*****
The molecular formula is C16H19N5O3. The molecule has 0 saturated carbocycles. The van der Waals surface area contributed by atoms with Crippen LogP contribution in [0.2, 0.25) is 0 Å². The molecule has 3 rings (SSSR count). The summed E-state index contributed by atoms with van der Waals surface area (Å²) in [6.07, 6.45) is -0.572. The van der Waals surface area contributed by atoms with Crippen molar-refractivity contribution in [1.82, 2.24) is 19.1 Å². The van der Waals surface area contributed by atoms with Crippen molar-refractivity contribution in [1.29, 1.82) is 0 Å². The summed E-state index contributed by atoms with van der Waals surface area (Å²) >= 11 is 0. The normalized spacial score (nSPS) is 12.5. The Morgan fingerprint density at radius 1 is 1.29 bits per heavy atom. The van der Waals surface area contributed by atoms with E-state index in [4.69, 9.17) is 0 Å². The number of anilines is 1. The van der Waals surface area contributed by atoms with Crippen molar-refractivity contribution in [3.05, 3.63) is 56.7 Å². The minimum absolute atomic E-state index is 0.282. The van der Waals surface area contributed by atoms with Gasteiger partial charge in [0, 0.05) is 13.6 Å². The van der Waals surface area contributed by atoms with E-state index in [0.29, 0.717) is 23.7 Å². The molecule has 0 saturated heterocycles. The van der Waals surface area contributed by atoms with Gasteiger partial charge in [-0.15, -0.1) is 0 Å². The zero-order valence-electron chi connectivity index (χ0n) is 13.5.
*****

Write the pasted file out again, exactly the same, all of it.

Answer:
The molecular formula is C16H19N5O3. The molecule has 0 saturated carbocycles. The van der Waals surface area contributed by atoms with Crippen LogP contribution in [0.2, 0.25) is 0 Å². The molecule has 3 rings (SSSR count). The summed E-state index contributed by atoms with van der Waals surface area (Å²) in [6.07, 6.45) is -0.572. The van der Waals surface area contributed by atoms with Crippen molar-refractivity contribution in [1.82, 2.24) is 19.1 Å². The van der Waals surface area contributed by atoms with Crippen molar-refractivity contribution in [1.29, 1.82) is 0 Å². The summed E-state index contributed by atoms with van der Waals surface area (Å²) >= 11 is 0. The normalized spacial score (nSPS) is 12.5. The Morgan fingerprint density at radius 1 is 1.29 bits per heavy atom. The van der Waals surface area contributed by atoms with E-state index in [4.69, 9.17) is 0 Å². The number of anilines is 1. The van der Waals surface area contributed by atoms with Crippen molar-refractivity contribution in [3.05, 3.63) is 56.7 Å². The minimum absolute atomic E-state index is 0.282. The van der Waals surface area contributed by atoms with Gasteiger partial charge in [0, 0.05) is 13.6 Å². The van der Waals surface area contributed by atoms with E-state index in [0.29, 0.717) is 23.7 Å². The molecule has 0 saturated heterocycles. The van der Waals surface area contributed by atoms with Gasteiger partial charge in [-0.15, -0.1) is 0 Å². The zero-order valence-electron chi connectivity index (χ0n) is 13.5.